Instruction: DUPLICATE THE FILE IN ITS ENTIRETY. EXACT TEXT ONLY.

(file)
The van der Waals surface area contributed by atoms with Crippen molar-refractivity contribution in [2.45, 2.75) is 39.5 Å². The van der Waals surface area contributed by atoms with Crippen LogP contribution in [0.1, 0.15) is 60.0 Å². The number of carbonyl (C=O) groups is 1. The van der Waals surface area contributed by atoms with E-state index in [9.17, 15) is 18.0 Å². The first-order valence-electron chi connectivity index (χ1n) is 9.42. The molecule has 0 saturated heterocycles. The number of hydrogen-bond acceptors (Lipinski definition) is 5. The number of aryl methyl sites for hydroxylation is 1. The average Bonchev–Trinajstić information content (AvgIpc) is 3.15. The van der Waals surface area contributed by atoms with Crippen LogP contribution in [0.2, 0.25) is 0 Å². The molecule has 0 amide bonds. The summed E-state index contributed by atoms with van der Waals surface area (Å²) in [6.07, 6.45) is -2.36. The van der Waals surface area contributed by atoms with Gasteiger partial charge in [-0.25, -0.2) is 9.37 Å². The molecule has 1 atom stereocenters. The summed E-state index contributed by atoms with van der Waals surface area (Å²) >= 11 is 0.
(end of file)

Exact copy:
The van der Waals surface area contributed by atoms with Crippen molar-refractivity contribution in [2.45, 2.75) is 39.5 Å². The van der Waals surface area contributed by atoms with Crippen LogP contribution in [0.1, 0.15) is 60.0 Å². The number of carbonyl (C=O) groups is 1. The van der Waals surface area contributed by atoms with E-state index in [9.17, 15) is 18.0 Å². The first-order valence-electron chi connectivity index (χ1n) is 9.42. The molecule has 0 saturated heterocycles. The number of hydrogen-bond acceptors (Lipinski definition) is 5. The number of aryl methyl sites for hydroxylation is 1. The average Bonchev–Trinajstić information content (AvgIpc) is 3.15. The van der Waals surface area contributed by atoms with Crippen LogP contribution in [0.2, 0.25) is 0 Å². The molecule has 0 amide bonds. The summed E-state index contributed by atoms with van der Waals surface area (Å²) in [6.07, 6.45) is -2.36. The van der Waals surface area contributed by atoms with Gasteiger partial charge in [-0.25, -0.2) is 9.37 Å². The molecule has 1 atom stereocenters. The summed E-state index contributed by atoms with van der Waals surface area (Å²) >= 11 is 0.